The Vicarious Victim
The photographic evidence of violence of the Nanking massacre in 1937 is astounding. It was perhaps one of the first times that war brutality, not just the aftermath of it, was captured so unapologetically on film. These images stand to document moments in history that we would otherwise never have access to. One who wishes to remember the event today can only bear witness through the viewing and feeling of these images. As a result, the gruesome executions, piles of dead bodies, and corpses of women who were raped have conveniently become the cultural representation of the Nanking massacre, and our modern day remembrance of the event has become a collective viewing of violence.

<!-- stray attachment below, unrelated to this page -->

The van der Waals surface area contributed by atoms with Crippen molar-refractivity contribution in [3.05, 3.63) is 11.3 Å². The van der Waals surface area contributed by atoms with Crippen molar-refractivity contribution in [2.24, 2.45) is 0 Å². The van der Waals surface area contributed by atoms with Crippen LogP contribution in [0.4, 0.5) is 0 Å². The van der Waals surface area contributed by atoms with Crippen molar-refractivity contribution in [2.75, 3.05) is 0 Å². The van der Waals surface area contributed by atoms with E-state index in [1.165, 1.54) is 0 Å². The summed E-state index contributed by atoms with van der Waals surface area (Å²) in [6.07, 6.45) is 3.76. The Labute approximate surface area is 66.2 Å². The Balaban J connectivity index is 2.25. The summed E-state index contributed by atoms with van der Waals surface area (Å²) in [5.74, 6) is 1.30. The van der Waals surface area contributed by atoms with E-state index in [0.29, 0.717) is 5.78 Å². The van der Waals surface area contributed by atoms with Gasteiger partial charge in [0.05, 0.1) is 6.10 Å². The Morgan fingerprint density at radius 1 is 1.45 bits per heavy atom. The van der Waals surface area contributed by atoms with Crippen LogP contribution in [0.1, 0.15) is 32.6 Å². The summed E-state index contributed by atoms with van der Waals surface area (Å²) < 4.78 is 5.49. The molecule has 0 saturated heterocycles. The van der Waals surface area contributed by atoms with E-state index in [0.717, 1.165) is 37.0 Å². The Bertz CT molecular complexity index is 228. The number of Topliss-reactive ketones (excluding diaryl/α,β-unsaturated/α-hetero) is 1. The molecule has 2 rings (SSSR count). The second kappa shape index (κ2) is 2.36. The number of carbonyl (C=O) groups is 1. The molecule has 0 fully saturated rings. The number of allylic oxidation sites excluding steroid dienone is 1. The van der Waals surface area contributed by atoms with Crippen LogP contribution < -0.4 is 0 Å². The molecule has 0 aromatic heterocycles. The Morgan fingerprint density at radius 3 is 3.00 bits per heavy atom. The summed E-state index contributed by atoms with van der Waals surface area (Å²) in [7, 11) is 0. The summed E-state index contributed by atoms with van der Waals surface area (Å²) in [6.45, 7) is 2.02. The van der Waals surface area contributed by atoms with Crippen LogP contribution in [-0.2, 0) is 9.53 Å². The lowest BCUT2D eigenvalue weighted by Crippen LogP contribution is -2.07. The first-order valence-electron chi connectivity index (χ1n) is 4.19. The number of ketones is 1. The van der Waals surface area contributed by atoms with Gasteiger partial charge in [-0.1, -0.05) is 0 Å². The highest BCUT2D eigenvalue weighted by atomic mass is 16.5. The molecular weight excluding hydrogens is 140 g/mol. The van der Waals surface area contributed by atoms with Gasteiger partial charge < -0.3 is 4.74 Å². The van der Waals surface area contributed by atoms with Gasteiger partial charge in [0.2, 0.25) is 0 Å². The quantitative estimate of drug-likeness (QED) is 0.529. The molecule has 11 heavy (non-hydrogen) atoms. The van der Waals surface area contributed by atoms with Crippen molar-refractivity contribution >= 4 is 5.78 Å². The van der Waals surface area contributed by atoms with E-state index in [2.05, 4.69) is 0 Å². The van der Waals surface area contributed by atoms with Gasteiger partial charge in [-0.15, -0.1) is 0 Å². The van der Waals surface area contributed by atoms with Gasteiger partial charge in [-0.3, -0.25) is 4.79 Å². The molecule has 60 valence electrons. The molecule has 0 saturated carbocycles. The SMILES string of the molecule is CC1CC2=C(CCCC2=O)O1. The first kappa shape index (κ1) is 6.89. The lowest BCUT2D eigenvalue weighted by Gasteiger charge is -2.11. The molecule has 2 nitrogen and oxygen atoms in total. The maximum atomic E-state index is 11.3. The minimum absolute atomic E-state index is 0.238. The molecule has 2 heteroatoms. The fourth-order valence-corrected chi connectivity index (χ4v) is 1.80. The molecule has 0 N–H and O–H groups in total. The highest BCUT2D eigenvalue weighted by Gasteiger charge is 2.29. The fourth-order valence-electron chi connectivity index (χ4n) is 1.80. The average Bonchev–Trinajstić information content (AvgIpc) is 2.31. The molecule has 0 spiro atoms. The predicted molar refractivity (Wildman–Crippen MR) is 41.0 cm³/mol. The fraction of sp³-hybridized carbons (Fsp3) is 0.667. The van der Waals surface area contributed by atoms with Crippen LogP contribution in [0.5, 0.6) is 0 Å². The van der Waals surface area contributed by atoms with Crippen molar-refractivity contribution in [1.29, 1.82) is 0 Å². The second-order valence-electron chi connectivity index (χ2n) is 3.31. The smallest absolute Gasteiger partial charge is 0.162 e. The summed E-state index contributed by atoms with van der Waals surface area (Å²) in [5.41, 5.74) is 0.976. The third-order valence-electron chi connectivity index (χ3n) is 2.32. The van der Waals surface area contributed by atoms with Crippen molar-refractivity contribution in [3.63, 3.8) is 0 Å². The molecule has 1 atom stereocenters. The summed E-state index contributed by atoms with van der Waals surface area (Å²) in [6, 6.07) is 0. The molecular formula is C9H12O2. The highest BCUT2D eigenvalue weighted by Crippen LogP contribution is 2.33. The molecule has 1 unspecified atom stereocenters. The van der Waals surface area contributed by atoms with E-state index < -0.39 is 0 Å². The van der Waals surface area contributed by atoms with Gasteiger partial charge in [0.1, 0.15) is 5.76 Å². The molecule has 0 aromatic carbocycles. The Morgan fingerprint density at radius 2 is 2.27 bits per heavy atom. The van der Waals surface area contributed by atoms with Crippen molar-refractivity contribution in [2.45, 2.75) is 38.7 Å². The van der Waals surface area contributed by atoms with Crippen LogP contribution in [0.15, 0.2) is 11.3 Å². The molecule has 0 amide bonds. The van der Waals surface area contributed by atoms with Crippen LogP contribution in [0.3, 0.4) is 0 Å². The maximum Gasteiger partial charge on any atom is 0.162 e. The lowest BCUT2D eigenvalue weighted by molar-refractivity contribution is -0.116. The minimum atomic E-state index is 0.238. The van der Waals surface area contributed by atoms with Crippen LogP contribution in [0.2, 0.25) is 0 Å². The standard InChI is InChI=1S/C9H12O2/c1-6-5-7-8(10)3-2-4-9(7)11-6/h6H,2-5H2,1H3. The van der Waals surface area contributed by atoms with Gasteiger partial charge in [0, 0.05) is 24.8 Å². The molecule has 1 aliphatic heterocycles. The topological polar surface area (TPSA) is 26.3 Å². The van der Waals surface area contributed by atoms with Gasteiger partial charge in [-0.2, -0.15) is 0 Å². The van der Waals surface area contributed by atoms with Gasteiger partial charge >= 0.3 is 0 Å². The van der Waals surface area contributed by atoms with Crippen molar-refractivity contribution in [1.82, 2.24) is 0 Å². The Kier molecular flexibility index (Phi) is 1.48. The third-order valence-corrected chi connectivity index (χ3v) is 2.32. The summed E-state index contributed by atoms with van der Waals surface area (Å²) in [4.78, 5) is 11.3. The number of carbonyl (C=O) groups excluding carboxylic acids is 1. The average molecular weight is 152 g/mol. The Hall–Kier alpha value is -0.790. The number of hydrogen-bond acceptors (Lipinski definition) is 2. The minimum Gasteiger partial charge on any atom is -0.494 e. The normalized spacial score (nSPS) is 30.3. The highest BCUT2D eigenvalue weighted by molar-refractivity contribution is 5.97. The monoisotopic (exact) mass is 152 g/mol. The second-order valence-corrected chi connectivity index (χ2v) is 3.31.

The Vicarious Victim is a response to photography’s role in capturing moments of crisis and turning them into spectacles of horror, the cultural representation of the event that is then established, and the resulting perpetuation of violence in the memories of the viewers. It is an exploration of the interconnections between photography, memory, and time; from the moment an image is captured, it evolves from the photographer’s memory into a wider collective memory, and eventually into a form of personal memory, where the viewer re-remembers an event according to what she sees. Thus, by capturing these moments of terror, the camera allows for the traumatic experiences in the photographs to continue to perpetuate.